About 60 Maryland state lawmakers sent a joint letter to Gov. Larry Hogan (R) on Friday urging him to build the Purple Line and Red Line, two transit projects under review by state transportation officials.
The legislators from Baltimore City and Prince George’s, Montgomery and Baltimore counties said the Purple Line, a 16-mile light-rail line that would run between New Carrollton and Bethesda, and the Red Line, a 14-mile light-rail system from East Baltimore to Woodlawn in Baltimore County, are essential to Hogan’s goal of bringing jobs and businesses to the state.
“We share your goals of growing Maryland’s economy and making its business climate more competitive,” the letter reads. “We believe that moving forward with construction on the Red and Purple lines is critical in achieving those aims.”
The lawmakers join a growing chorus of supporters calling on Hogan to move forward with the long-planned projects, which are being reviewed by Maryland Transportation Secretary Pete K. Rahn.
“Mobility is critical, not just for quality of life but for our economic future,” said Del. C. William Frick (D-Montgomery).
Hogan, who has focused on improving the state’s roads, has balked at the cost of the light-rail projects, and he asked bidders and Rahn to find ways to make them less expensive.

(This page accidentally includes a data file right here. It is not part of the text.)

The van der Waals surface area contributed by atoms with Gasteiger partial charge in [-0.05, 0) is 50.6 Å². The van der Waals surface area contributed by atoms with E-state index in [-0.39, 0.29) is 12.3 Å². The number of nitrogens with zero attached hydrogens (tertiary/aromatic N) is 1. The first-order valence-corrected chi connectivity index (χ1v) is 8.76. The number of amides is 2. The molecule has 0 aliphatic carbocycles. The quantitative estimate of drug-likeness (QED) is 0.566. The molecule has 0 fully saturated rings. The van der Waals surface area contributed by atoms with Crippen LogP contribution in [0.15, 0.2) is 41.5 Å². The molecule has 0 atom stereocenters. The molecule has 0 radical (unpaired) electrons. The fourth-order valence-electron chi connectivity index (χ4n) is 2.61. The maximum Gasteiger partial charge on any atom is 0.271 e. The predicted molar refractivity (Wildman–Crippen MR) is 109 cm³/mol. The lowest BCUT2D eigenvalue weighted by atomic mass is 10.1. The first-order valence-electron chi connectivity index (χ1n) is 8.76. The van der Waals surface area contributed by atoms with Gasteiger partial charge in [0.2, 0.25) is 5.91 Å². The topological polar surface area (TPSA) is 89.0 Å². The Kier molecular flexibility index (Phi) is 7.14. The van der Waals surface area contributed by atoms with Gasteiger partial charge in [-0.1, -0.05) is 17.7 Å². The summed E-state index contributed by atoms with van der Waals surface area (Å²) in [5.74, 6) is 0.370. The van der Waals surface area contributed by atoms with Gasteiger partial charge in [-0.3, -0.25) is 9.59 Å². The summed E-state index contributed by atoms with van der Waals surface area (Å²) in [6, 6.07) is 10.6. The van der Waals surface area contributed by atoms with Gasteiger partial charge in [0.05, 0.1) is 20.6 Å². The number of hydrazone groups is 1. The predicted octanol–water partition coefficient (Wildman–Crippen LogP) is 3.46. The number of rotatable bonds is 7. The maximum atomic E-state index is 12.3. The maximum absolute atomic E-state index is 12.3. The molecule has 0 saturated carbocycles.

Doug Mayer, a spokesman for Hogan, said the governor is continuing to work with Rahn on the review of the projects and an evaluation of whether the state can afford them. The Purple Line is estimated to cost $2.45 billion, with $900 million coming from federal grants and the rest from state coffers.
“Nothing has changed from what we’ve said in the past,” Mayer said.
The state is expected to make a decision on the Purple Line by mid-May.
In recent weeks, Hogan has received numerous letters from business leaders, advocacy groups and members of the Maryland congressional delegation regarding the projects.
Del. Tawanna P. Gaines (D-Prince George’s) said she signed the letter delivered Friday because she believes light rail will bring economic development to Prince George’s County “in a way we haven’t seen.” She touted the project’s economic benefits.
According to an analysis by Transportation Economics & Management Systems, the Purple Line is expected to generate more than 40,000 permanent and temporary jobs and $635 million annually in increased federal and state income tax and property tax payments.
The Red Line would provide access to 180,000 jobs in Baltimore and Baltimore County.